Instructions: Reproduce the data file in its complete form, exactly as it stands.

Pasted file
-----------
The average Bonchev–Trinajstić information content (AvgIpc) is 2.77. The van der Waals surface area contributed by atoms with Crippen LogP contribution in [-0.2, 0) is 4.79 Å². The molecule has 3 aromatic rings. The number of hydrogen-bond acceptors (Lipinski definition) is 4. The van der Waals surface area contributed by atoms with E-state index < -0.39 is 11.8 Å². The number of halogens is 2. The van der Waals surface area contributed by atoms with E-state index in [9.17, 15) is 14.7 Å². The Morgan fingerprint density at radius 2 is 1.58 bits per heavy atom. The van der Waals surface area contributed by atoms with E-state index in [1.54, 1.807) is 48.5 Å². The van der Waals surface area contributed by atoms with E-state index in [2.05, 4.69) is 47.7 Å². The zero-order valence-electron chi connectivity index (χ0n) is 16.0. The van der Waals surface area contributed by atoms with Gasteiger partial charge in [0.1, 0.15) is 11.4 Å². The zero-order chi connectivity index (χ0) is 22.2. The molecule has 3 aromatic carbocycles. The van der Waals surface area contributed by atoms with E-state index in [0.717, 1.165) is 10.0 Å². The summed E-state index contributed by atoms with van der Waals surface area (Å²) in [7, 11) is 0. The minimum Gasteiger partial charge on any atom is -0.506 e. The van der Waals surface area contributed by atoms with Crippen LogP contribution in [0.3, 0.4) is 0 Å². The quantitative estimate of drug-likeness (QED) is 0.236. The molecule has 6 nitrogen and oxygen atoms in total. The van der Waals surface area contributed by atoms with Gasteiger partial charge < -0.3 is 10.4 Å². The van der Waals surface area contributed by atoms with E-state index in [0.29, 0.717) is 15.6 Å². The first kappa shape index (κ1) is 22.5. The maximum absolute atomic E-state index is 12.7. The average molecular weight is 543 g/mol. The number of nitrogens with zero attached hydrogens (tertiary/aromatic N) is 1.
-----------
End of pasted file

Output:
The average Bonchev–Trinajstić information content (AvgIpc) is 2.77. The van der Waals surface area contributed by atoms with Crippen LogP contribution in [-0.2, 0) is 4.79 Å². The molecule has 3 aromatic rings. The number of hydrogen-bond acceptors (Lipinski definition) is 4. The van der Waals surface area contributed by atoms with E-state index < -0.39 is 11.8 Å². The number of halogens is 2. The van der Waals surface area contributed by atoms with E-state index in [9.17, 15) is 14.7 Å². The Morgan fingerprint density at radius 2 is 1.58 bits per heavy atom. The van der Waals surface area contributed by atoms with E-state index in [1.54, 1.807) is 48.5 Å². The van der Waals surface area contributed by atoms with E-state index in [2.05, 4.69) is 47.7 Å². The zero-order valence-electron chi connectivity index (χ0n) is 16.0. The van der Waals surface area contributed by atoms with Gasteiger partial charge in [0.1, 0.15) is 11.4 Å². The zero-order chi connectivity index (χ0) is 22.2. The molecule has 3 aromatic carbocycles. The van der Waals surface area contributed by atoms with E-state index in [0.717, 1.165) is 10.0 Å². The summed E-state index contributed by atoms with van der Waals surface area (Å²) in [7, 11) is 0. The minimum Gasteiger partial charge on any atom is -0.506 e. The van der Waals surface area contributed by atoms with Crippen LogP contribution in [0.3, 0.4) is 0 Å². The quantitative estimate of drug-likeness (QED) is 0.236. The molecule has 6 nitrogen and oxygen atoms in total. The van der Waals surface area contributed by atoms with Gasteiger partial charge < -0.3 is 10.4 Å². The van der Waals surface area contributed by atoms with E-state index in [0.29, 0.717) is 15.6 Å². The first kappa shape index (κ1) is 22.5. The maximum absolute atomic E-state index is 12.7. The average molecular weight is 543 g/mol. The number of nitrogens with zero attached hydrogens (tertiary/aromatic N) is 1.